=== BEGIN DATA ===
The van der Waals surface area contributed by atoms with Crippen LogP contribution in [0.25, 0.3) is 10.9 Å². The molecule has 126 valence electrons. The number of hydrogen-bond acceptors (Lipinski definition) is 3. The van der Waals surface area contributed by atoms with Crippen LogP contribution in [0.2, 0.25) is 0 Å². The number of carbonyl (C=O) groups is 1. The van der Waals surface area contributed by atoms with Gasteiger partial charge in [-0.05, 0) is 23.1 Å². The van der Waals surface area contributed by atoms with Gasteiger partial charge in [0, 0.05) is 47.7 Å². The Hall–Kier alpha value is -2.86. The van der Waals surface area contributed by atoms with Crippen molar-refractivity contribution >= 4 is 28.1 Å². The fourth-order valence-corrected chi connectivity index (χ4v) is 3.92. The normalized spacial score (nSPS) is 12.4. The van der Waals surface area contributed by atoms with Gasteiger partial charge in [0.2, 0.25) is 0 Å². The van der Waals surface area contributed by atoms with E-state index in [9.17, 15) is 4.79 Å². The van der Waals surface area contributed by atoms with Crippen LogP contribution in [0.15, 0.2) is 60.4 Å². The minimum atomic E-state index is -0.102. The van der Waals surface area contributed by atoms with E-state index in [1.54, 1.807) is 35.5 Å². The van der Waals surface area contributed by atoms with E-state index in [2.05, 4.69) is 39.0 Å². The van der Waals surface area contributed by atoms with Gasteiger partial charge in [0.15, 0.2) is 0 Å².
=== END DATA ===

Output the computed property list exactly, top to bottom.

The van der Waals surface area contributed by atoms with Crippen LogP contribution in [0.25, 0.3) is 10.9 Å². The molecule has 126 valence electrons. The number of hydrogen-bond acceptors (Lipinski definition) is 3. The van der Waals surface area contributed by atoms with Crippen LogP contribution in [0.2, 0.25) is 0 Å². The number of carbonyl (C=O) groups is 1. The van der Waals surface area contributed by atoms with Gasteiger partial charge in [-0.05, 0) is 23.1 Å². The van der Waals surface area contributed by atoms with Gasteiger partial charge in [0, 0.05) is 47.7 Å². The Hall–Kier alpha value is -2.86. The van der Waals surface area contributed by atoms with Crippen molar-refractivity contribution >= 4 is 28.1 Å². The fourth-order valence-corrected chi connectivity index (χ4v) is 3.92. The normalized spacial score (nSPS) is 12.4. The van der Waals surface area contributed by atoms with Gasteiger partial charge in [0.2, 0.25) is 0 Å². The van der Waals surface area contributed by atoms with E-state index in [9.17, 15) is 4.79 Å². The van der Waals surface area contributed by atoms with Crippen LogP contribution in [0.15, 0.2) is 60.4 Å². The minimum atomic E-state index is -0.102. The van der Waals surface area contributed by atoms with E-state index in [1.54, 1.807) is 35.5 Å². The van der Waals surface area contributed by atoms with E-state index in [2.05, 4.69) is 39.0 Å². The van der Waals surface area contributed by atoms with Gasteiger partial charge in [0.15, 0.2) is 0 Å².